Rioters Storm Peaceful Protest at Conservative's Campus Speech
Peaceful protests turned violent Friday night at Colorado State University when the crowd was stormed by a group of masked demonstrators chanting Nazi slogans. The initial protests began in response to a speaking event featuring Charlie Kirk, a conservative activist and founder of the nonprofit Turning Point USA. Kirk was reported to be speaking when the violence broke out.
Early groups of protesters were peaceful, the Coloradoan reports, but that changed quickly when a small group “wielding riot shields, large flashlights and face masks emblazoned with skulls” stormed the demonstrations and began “chanting a Nazi slogan”:
Protests prior to and during the speech were orderly. The violence broke out while the event was concluding inside the Lory Student Center.
Emeshe Amade, a CSU student, said at first she thought the group chanting the slogans were police breaking up the argument because of how equipped they were. Members of campus socialist groups and self-described anti-fascists were arguing with others at the protest about politics when about a dozen members of the third group stormed.
Campus police were able to end the fighting and disperse the crowd of about 200 people. No arrests were made, local station Fox 31 News reports.
The identity of the masked group has not been confirmed, but students present at the clash told the Coloradoan they believe it consisted of members of the Traditionalist Worker Party, a white nationalist organization.
“They didn’t come to have a conversation,” one student said of the group, which she and her friends labeled Nazis. “They came to be scary.”
Earlier in the week, CSU President Tony Frank sent an email to students condemning Nazi propaganda placed on campus by the Traditionalist Worker Party.
“The TWP goes by various names online, but let me keep this simple: a Nazi is a Nazi is a Nazi. And the members of the Traditionalist Worker Party are unapologetic Nazis who advocate murdering all those who don’t align with their worldview,” Frank wrote. “They don’t even pretend to keep this a secret. They put it out there unashamedly for anyone who wants to read it.”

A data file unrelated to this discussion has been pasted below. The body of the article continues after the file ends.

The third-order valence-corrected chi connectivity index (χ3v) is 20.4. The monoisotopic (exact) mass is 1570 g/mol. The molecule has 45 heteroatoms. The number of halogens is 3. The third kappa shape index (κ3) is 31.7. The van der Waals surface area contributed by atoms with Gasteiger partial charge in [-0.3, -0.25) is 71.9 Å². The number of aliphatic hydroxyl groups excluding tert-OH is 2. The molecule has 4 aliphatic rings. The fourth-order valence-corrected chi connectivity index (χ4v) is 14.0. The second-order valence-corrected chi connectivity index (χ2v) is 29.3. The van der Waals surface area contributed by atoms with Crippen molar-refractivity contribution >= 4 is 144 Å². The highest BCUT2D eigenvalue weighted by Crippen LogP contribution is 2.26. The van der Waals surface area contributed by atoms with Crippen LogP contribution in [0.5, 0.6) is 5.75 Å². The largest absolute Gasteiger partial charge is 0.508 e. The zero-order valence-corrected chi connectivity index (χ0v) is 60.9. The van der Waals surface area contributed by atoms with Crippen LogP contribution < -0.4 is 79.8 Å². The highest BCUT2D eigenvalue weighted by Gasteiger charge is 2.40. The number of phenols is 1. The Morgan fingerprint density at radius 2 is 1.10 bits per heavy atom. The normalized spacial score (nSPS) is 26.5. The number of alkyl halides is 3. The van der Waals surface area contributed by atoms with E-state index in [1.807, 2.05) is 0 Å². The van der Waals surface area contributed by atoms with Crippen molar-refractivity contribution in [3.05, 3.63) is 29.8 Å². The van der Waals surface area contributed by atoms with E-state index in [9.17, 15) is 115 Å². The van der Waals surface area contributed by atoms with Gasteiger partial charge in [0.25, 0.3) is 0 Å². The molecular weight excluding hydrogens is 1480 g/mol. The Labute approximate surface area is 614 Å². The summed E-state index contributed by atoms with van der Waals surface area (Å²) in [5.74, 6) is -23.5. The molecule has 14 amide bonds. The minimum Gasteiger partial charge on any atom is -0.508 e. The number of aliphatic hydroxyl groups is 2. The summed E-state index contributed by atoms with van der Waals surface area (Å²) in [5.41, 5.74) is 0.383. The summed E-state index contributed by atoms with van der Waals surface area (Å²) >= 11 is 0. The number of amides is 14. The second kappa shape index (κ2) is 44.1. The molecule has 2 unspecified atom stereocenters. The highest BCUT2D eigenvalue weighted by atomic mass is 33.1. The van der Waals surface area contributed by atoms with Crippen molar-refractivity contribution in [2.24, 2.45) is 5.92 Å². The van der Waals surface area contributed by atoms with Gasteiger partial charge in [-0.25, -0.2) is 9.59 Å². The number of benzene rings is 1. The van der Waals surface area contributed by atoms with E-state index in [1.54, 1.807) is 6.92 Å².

CSU’s experience is not unique. The Anti-Defamation League, an international human rights organization, released a report Thursday revealing that reports of incidents of white supremacist propaganda increased by 258 percent on college campuses in 2017.
“White supremacists are targeting college campuses like never before,” ADL Chief Executive Officer Jonathan Greenblatt said. “They see campuses as a fertile recruiting ground, as evident by the unprecedented volume of propagandist activity designed to recruit young people to support their vile ideology.”
He noted that “campuses must respect and protect free speech,” but “administrators must also address the need to counter hate groups’ messages and show these bigoted beliefs belong in the darkest shadows, not in our bright halls of learning.”
Kirk tweeted condemnation of the “disgusting white-nationalists” outside his speaking event. His traditionally conservative politics are not to be confused with the white nationalist rhetoric of such controversial campus speakers as Richard Spencer and Milo Yiannopoulos, who both made headlines in 2017 when they attempted to hold college campus speaking events.
Still, one CSU student told the Coloradoan that the neo-Nazi group showed up for a reason, and pointed to Kirk’s “coded language” and “dog whistling.”
“I just wonder what the draw is,” she said. “There must be something that attracts them to Mr. Kirk.”